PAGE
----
Eldridge goes from learning to teaching curling

George Eldridge (middle), curling for three years, earned an invitation to try out for the US Paralympic Curling Team.

Injured during peacetime while serving in the US Marine Corps in North Carolina back in 1981, George Eldridge went on to have 51 surgeries, was confined to a wheelchair, and at a loss with what to do. Upon having a leg amputated, just when it seemed like there were no options, he found out about a long list of sports and activities in which he could participate despite his handicap.

Among them was curling.

Eldridge, a 52-year-old from Shelton, has been curling for three years. He first was exposed to the game when he attended a learn-to-curl program through Gaylord Hospital. Curling has since taken him to different parts of the country for tournaments.

Eldridge, a member of the Nutmeg Curling Club, which is based at Wonderland of Ice in Bridgeport, has improved his game significantly since first getting involved. In fact, he recently went to Wisconsin to try out for the 2018 US Paralympic Curling Team and came in ninth overall and was sixth for the men’s wheelchair team. The top five men (and top three women) were selected.

In other words, Eldridge came up just short despite an outstanding showing, especially considering he was trying out against former paralympians. Placing first at pre-trials in Minnesota earned him the invitation to attend the tryout. Eldridge now has his sights on the 2022 Olympics.

He competes in the Nutmeg Club’s Friday League and practices a couple of times each week. In early December, Eldridge went to Utica, N.Y. for an international curling tourney, which is called a bonspiel.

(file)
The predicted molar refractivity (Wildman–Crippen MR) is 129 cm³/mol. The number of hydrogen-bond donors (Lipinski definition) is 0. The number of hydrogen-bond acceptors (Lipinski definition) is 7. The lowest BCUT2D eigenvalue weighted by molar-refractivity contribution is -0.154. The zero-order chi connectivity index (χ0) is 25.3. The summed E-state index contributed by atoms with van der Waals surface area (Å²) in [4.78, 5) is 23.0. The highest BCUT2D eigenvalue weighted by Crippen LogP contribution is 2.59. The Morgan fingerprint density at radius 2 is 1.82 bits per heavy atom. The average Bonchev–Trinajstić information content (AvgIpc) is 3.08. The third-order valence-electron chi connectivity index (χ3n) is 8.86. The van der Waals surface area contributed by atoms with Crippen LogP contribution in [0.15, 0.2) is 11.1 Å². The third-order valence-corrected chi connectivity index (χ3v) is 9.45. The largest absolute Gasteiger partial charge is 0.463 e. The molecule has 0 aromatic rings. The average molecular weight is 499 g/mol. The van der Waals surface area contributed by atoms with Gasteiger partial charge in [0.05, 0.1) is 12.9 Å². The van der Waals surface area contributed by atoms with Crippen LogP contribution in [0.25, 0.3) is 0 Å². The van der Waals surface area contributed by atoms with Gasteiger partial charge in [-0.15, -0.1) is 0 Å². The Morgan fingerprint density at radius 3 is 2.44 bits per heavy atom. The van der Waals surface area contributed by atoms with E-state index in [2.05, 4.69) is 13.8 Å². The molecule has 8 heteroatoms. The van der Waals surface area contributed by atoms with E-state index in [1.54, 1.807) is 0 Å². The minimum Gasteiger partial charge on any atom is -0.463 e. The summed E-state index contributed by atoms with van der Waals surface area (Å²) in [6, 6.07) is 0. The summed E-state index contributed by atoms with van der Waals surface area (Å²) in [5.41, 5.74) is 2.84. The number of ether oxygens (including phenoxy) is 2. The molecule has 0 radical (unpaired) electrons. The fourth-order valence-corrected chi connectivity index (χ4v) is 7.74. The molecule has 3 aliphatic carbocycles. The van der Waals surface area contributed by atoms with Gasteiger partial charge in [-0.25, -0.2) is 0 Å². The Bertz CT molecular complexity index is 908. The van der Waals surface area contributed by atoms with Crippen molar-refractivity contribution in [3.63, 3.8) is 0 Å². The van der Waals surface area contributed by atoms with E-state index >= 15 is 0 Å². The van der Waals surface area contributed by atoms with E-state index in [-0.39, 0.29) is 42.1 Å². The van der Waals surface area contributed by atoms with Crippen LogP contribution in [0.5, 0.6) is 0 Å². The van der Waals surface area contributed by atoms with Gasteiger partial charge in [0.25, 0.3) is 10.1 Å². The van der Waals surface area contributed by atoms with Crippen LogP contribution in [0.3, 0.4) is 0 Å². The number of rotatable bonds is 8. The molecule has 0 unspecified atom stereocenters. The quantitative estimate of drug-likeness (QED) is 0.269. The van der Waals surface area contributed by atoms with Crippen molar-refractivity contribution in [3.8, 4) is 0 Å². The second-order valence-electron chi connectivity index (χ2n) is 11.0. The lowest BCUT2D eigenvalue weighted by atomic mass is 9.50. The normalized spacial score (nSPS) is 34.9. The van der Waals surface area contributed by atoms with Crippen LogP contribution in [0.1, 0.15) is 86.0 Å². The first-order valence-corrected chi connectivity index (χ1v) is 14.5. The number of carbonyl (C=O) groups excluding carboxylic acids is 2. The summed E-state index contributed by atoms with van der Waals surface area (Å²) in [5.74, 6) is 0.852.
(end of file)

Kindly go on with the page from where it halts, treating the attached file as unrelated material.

Eldridge credits, among others, US paralympic team member Steve Emt for helping him learn the ropes of curling.

“Now I’m teaching people how to curl,” said Eldridge, who helps out at clinics, adding that he is hopeful more wheelchair-bound athletes will come out give curling a try.

“It’s been a lot of fun so far,” said Eldridge who, along with his wife, Cheryl, has a 26-year-old son now serving in the Marine Corps.

Eldridge feels that the game of curling is like shuffleboard and chess on ice.

The basic concept of curling is to score points by sliding a 40 pound rock across a pebbled sheet of ice as close as possible to the center of the circle, or house. Teams of four compete against each other generally for two hours at a time. There is a lot of strategy involved as teammates can bump opponent’s rocks, push teammate’s rocks, or try to slide theirs into a place that allows the rock to serve as a guard, protecting well-placed rocks from opposing team’s shots.

Each team has a lead, second, vice and skip. The skip calls the shots from the house, guiding the other players as to how to throw and sweep. Two curlers go alongside the thrown rock and sweep, per the skip’s orders, to help guide the rock. Sweeping serves two purposes. It subtly melts the ice to create less friction, allowing the rock to go a greater distance, and also enables teams to straighten the path the rock is on.

Eldridge also skis, kayaks, whitewater rafts, and plays wheelchair basketball, sled hockey, and golf.

For more information, visit nutmegcurling.com.

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